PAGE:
10-Year-Old Child Laborer at a Gravel Quarry
Orissa, India
A young girl carries a basket filled with 40 pounds of rock on her head. During the course of a day she will carry over a ton of rock in 100 degree plus weather. Exposure to the rock dust from the grinder causes silicosis of the lungs and inevitably leads to respitory illness and sometimes death.

Robin Romano in Ghana.

Robin Romano in Ghana.

Changing the Game in UConn’s Open Textbook Initiative

The start of a new semester brings a welcome flurry of activity in the Library as students get settled into the rhythm of the semester. It also brings renewed concerns over the high-cost of textbooks and other resources students need to participate fully in their classes. We know this can be frustrating for students and look to use the opportunity to gain more momentum for our continuing efforts to educate faculty and students on the myriad of high quality, open educational resources available to them.

And already this semester we have some exciting news to share.


open textbook graphic photo credit: giulia.forsythe; via photopin; cc

Overwhelming Faculty Support
At the September 21, 2015 UConn Senate Meeting, faculty Senators overwhelmingly approved the ‘Resolution in Support of the Open Textbook Initiative.’ The resolution urges faculty to utilize existing procedures to reduce costs to students including using library-licensed resources, assigning older editions of texts, rental programs, and complying with textbook request due dates form the UConn Co-op to allow them the opportunity to provide better buy back prices.

Additionally, through the resolution the Senate has encouraged faculty to continue to explore means to increase the use of high quality, low or no cost accessible materials. Having the faculty behind this measure is a pivotal piece of the puzzle.

A Game Changer
Gaining momentum is one thing, but Dr. Edward Neth is about to change the game. A lecturer in Chemistry and a member of the Provost’s Library Advisory Committee, Dr. Neth has done research into the availability of open source materials for the introductory chemistry courses being taught at UConn and was not able to find the right fit. So instead of updating the textbook he co-authored with other UConn faculty members, Dr. Neth has proposed creating an open source text that does fit.

Already of interest to other higher educational research institutions looking to expand their open educational resources, we are working to find funding sources to help provide the support to allow him to do this. If successful, Neth has suggested that conservatively this will save his students over $400,000 over a 5 year period. If the resource is adapted by his colleagues, the savings could reach near $1,000,000!

buy-textbooksStudent Activism Makes the Difference
While many open textbook initiatives across the country have come from places like the library and faculty senates, here at UConn we have seen how students truly make the difference in moving critical initiatives forward. From grassroots efforts by UConnPIRG, to official student response via UConn Undergraduate Student Government (USG), we are energized by their commitment to their fellow students.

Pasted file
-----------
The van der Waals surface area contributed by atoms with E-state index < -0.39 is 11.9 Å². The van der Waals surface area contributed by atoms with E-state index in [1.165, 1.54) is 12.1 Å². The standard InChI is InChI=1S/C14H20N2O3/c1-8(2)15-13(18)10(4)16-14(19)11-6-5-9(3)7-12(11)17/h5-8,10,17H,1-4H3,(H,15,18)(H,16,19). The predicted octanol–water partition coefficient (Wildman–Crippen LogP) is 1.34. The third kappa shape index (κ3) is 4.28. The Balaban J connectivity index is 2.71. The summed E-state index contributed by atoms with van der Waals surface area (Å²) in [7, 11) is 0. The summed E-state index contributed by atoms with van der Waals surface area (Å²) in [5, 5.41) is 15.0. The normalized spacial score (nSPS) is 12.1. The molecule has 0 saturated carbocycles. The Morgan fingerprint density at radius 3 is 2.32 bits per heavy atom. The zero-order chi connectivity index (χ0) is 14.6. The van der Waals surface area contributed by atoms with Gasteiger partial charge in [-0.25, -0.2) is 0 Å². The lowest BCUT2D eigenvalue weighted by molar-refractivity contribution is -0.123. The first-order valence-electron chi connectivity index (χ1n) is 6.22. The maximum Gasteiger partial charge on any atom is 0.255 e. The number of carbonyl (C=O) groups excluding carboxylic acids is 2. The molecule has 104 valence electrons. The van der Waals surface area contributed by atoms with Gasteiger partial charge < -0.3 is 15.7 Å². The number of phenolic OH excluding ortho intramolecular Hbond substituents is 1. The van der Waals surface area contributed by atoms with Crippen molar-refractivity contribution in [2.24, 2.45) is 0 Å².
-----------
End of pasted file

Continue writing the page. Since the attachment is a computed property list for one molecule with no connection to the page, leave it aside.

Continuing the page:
USG and UConnPIRG were partners in pushing for the successful passage of CT House Bill 6117. The bill, introduced originally by Representative Haddad, 54th District does three main things: (1) requires the Board of Regents for Higher Education and UConn to establish an open source textbook pilot program that assess the use of high-quality digital open-source textbooks and promotes their use; (2) completion of a report about the pilot by July 1, 2016 addressing the potential costs savings and barriers to the program; and (3) outlining best practices for utilizing these resources moving forward. Vice Provost Bedard has been asked to serve as one of UConn’s representatives to this group, as well as USG Senator Daniel Byrd, who has been a constant support of these efforts and on the University’s Open Textbook Initiative Committee. We are looking forward to seeing that work commence.

We are also beyond pleased to have the support of USG, who has recently committed funding to continuing the education efforts through an Open Textbook Symposium to be held this coming spring. This workshop will be a continuation of the efforts made in May, where we allowed faculty and staff to “kick the tires” of some of the textbooks available online and in print.

As the date of that draws near, we will provide more information. In the meantime, faculty members can mark their calendars for December 2 and join the Institute for Teaching & Learning’s Lunchtime Faculty Workshop devoted to learning more about affordable textbooks.

Other articles on the Open Textbook Initiative
Open Textbooks Key to Curbing Costs and Increasing Student Success, March 2015
Finding & Using Affordable Learning Resources, May 2015